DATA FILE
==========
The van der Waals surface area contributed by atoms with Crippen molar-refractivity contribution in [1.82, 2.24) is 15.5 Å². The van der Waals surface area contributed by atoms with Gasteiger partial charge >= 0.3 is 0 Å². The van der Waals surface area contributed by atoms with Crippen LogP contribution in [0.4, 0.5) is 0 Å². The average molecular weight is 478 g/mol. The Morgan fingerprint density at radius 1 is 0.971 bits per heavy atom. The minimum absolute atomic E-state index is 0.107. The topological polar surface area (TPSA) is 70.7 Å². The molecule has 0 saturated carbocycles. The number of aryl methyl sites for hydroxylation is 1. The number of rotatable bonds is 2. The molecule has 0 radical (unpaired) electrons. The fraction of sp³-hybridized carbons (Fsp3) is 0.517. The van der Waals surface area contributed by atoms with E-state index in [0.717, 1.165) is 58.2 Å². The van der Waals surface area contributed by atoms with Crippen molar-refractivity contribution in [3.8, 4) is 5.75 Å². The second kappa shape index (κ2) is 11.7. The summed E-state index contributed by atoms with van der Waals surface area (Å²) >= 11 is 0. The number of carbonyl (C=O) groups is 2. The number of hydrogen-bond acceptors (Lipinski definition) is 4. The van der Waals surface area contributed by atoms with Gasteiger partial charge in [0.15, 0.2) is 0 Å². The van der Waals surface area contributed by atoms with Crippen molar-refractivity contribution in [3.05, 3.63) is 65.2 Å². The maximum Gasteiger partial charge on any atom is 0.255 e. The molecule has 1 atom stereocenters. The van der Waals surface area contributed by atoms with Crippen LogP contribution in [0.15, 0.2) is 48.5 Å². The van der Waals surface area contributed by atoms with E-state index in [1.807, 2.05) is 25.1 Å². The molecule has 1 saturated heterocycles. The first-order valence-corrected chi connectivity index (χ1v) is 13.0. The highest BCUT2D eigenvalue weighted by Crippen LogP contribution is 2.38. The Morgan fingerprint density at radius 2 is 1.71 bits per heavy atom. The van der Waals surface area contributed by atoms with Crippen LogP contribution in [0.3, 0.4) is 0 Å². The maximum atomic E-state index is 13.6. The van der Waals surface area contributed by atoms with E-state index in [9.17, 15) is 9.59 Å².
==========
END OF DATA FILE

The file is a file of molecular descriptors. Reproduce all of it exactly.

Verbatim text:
The van der Waals surface area contributed by atoms with Crippen molar-refractivity contribution in [1.82, 2.24) is 15.5 Å². The van der Waals surface area contributed by atoms with Gasteiger partial charge >= 0.3 is 0 Å². The van der Waals surface area contributed by atoms with Crippen LogP contribution in [0.4, 0.5) is 0 Å². The average molecular weight is 478 g/mol. The Morgan fingerprint density at radius 1 is 0.971 bits per heavy atom. The minimum absolute atomic E-state index is 0.107. The topological polar surface area (TPSA) is 70.7 Å². The molecule has 0 saturated carbocycles. The number of aryl methyl sites for hydroxylation is 1. The number of rotatable bonds is 2. The molecule has 0 radical (unpaired) electrons. The fraction of sp³-hybridized carbons (Fsp3) is 0.517. The van der Waals surface area contributed by atoms with E-state index in [0.717, 1.165) is 58.2 Å². The van der Waals surface area contributed by atoms with Crippen molar-refractivity contribution in [3.8, 4) is 5.75 Å². The second kappa shape index (κ2) is 11.7. The summed E-state index contributed by atoms with van der Waals surface area (Å²) >= 11 is 0. The number of carbonyl (C=O) groups is 2. The number of hydrogen-bond acceptors (Lipinski definition) is 4. The van der Waals surface area contributed by atoms with Gasteiger partial charge in [0.15, 0.2) is 0 Å². The van der Waals surface area contributed by atoms with Crippen molar-refractivity contribution in [3.05, 3.63) is 65.2 Å². The maximum Gasteiger partial charge on any atom is 0.255 e. The molecule has 1 atom stereocenters. The van der Waals surface area contributed by atoms with Crippen LogP contribution in [0.15, 0.2) is 48.5 Å². The van der Waals surface area contributed by atoms with E-state index in [1.807, 2.05) is 25.1 Å². The molecule has 1 saturated heterocycles. The first-order valence-corrected chi connectivity index (χ1v) is 13.0. The highest BCUT2D eigenvalue weighted by Crippen LogP contribution is 2.38. The Morgan fingerprint density at radius 2 is 1.71 bits per heavy atom. The van der Waals surface area contributed by atoms with Crippen LogP contribution in [0.3, 0.4) is 0 Å². The maximum atomic E-state index is 13.6. The van der Waals surface area contributed by atoms with E-state index in [9.17, 15) is 9.59 Å².